• 529 COLLEGE PLANS. The new law permits 2009 and 2010 distributions from 529 college plans to be used tax-free to pay for computers and computer technology as part of the qualified education expenses of the student.

 

• ENERGY INCENTIVES. Among the various energy incentives in the new law is an increase in the tax credit for residential energy improvements, such as installing insulation, energy-efficient windows, exterior doors, air conditioners, water heaters, and certain metal roofs.

 

The residential energy property tax credit is increased from 10% to 30%, and the maximum credit is increased from a $500 lifetime credit to a $1,500 total credit for 2009 and 2010 improvements.

 

Other changes are made to the various energy credits, including the credit for plug-in vehicles and low-speed vehicles.

 

• UNEMPLOYMENT BENEFITS. Unemployment compensation is usually included in income, but for 2009 up to $2,400 of benefits are excluded from income for tax purposes. Unemployment benefits above $2,400 are subject to tax.

 

• COBRA BENEFITS. The law provides subsidies for health insurance premiums paid under COBRA by workers who lose their jobs. The law provides a 65% subsidy for COBRA continuation premiums for up to nine months. This provision applies to workers who lose their jobs between September 1, 2008, and January 1, 2010, and whose income does not exceed $125,000 (single) or $250,000 (couples).

 

 

PROVISIONS AFFECTING BUSINESSES

 

• BONUS DEPRECIATION. First-year 50% bonus depreciation for new business equipment purchases is extended through 2009. For bonus depreciation purposes, the regular first-year depreciation dollar cap for new vehicles placed in service in 2009 is raised by $8,000 also.

 

Bonus depreciation is extended through 2010 for property with a 10-year or longer recovery period, for certain transportation property, and for certain aircraft.

 

Under this new law, businesses may elect to use accumulated AMT and R&D credits in lieu of taking bonus depreciation on qualifying property placed in service in 2009.

 

• INCREASED EXPENSING. Code Section 179 first-year expensing of new and used business equipment purchases is extended through 2009 at the higher limit of $250,000. The deduction is reduced once purchases for the year exceed $800,000.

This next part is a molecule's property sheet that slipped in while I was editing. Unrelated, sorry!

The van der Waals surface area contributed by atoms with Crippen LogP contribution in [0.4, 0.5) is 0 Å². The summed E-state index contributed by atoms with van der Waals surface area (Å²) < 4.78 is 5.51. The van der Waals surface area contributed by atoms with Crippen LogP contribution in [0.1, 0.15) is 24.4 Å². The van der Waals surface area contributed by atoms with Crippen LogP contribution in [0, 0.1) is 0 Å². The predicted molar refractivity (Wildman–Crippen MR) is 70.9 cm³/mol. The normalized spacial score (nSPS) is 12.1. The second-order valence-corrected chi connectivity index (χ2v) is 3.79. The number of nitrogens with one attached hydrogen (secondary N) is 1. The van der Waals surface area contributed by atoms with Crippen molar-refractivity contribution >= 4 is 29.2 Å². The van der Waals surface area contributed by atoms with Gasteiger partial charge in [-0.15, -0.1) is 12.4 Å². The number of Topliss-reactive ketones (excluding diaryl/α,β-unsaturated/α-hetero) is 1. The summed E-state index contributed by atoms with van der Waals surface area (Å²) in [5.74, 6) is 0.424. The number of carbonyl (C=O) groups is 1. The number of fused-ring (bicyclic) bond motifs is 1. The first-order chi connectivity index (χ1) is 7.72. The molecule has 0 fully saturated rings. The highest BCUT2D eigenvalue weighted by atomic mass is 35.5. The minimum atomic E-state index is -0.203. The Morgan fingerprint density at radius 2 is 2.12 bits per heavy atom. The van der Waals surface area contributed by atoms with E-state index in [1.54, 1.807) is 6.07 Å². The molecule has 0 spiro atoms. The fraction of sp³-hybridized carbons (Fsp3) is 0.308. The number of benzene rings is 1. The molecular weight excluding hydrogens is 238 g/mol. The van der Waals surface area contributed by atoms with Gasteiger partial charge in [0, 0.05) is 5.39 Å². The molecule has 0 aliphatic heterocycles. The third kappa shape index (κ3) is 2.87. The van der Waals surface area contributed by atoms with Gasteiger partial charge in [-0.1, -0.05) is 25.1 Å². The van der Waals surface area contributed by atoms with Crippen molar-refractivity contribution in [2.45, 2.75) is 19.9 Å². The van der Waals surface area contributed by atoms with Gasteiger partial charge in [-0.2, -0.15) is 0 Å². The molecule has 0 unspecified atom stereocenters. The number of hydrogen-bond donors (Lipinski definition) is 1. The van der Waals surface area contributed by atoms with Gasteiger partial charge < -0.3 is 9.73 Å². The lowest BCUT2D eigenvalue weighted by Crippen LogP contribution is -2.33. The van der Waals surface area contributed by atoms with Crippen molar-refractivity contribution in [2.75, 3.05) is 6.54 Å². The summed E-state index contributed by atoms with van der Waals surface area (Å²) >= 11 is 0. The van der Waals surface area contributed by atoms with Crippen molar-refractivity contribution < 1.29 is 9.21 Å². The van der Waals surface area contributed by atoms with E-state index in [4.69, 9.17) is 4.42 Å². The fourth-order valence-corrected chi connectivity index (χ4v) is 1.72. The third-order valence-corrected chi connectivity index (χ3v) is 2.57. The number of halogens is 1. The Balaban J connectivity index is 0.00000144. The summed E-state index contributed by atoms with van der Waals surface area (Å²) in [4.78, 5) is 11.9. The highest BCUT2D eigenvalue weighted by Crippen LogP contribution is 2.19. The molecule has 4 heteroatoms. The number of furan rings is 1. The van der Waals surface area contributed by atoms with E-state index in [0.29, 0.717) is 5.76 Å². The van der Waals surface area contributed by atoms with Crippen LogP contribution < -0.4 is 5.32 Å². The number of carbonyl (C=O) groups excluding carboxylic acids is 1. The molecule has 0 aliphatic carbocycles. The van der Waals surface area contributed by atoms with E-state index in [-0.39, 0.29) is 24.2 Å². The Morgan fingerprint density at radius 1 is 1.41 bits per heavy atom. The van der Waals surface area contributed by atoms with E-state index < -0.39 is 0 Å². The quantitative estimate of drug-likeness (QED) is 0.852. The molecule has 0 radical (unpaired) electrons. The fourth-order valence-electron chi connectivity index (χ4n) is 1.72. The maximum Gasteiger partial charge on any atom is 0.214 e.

• LOSS CARRYBACK PERIOD. The new law allows businesses with average gross receipts of $15 million or less to carry back net operating losses for up to five years, rather than the normal two years. The longer carryback period applies only to losses incurred in a tax year beginning or ending in 2008.

 

• WORK OPPORTUNITY TAX CREDIT. Two new categories of targeted groups are eligible for the work opportunity tax credit: unemployed veterans and disconnected youth. The credit applies to workers in these groups hired in 2009 and 2010.

 

• ESTIMATED TAXES. Individuals whose 2009 income is less than $500,000, with more than 50% of that from a small business, may base their 2009 estimated tax payments on 90% of prior-year tax liability.

 

• CANCELLED DEBT. Certain businesses with forgiven debt will be able to defer recognizing that cancellation of indebtedness as taxable income until 2014 and then to pay the tax due over five years.

 

• COBRA BENEFITS. Employees who lose their jobs between September 1, 2008, and January 1, 2010, may elect to pay 35% of their COBRA coverage and have that treated as paying the full amount. The former employer is required to pay the remaining 65% and will be credited for this amount against income tax withholding and payroll taxes otherwise payable to the federal government. Income and other limitations on COBRA coverage apply.

 

• ENERGY INCENTIVES. The new law contains a number of energy incentives intended to expand the development of alternative energy sources and create “green collar” jobs. Some existing credits are increased – for example, the credit for alternative fuel vehicle refueling stations and electricity production from renewable sources such as wind.

 

 

The new law is a massive 1,000 page document, so this quick review by no means covers all the provisions that may affect you. For guidance in your personal and business tax planning under this latest law, contact our office.